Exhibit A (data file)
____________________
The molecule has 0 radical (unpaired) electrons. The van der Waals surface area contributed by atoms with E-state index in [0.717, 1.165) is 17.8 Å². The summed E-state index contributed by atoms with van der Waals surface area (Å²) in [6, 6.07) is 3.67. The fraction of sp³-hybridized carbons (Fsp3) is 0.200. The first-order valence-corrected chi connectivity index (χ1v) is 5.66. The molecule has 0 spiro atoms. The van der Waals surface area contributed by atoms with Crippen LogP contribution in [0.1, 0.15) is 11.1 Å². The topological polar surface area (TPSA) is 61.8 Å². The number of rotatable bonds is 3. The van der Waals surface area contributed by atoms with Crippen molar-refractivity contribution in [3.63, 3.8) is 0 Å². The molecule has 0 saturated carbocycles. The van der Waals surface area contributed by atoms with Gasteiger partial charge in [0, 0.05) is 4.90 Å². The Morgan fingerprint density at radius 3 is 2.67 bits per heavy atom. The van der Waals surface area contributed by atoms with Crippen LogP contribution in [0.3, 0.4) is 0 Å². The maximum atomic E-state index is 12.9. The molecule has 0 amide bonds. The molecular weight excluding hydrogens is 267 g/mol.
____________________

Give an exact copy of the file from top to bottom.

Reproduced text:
The molecule has 0 radical (unpaired) electrons. The van der Waals surface area contributed by atoms with E-state index in [0.717, 1.165) is 17.8 Å². The summed E-state index contributed by atoms with van der Waals surface area (Å²) in [6, 6.07) is 3.67. The fraction of sp³-hybridized carbons (Fsp3) is 0.200. The first-order valence-corrected chi connectivity index (χ1v) is 5.66. The molecule has 0 spiro atoms. The van der Waals surface area contributed by atoms with Crippen LogP contribution in [0.1, 0.15) is 11.1 Å². The topological polar surface area (TPSA) is 61.8 Å². The number of rotatable bonds is 3. The van der Waals surface area contributed by atoms with Crippen molar-refractivity contribution in [3.63, 3.8) is 0 Å². The molecule has 0 saturated carbocycles. The van der Waals surface area contributed by atoms with Gasteiger partial charge in [0, 0.05) is 4.90 Å². The Morgan fingerprint density at radius 3 is 2.67 bits per heavy atom. The van der Waals surface area contributed by atoms with Crippen LogP contribution in [0.3, 0.4) is 0 Å². The maximum atomic E-state index is 12.9. The molecule has 0 amide bonds. The molecular weight excluding hydrogens is 267 g/mol.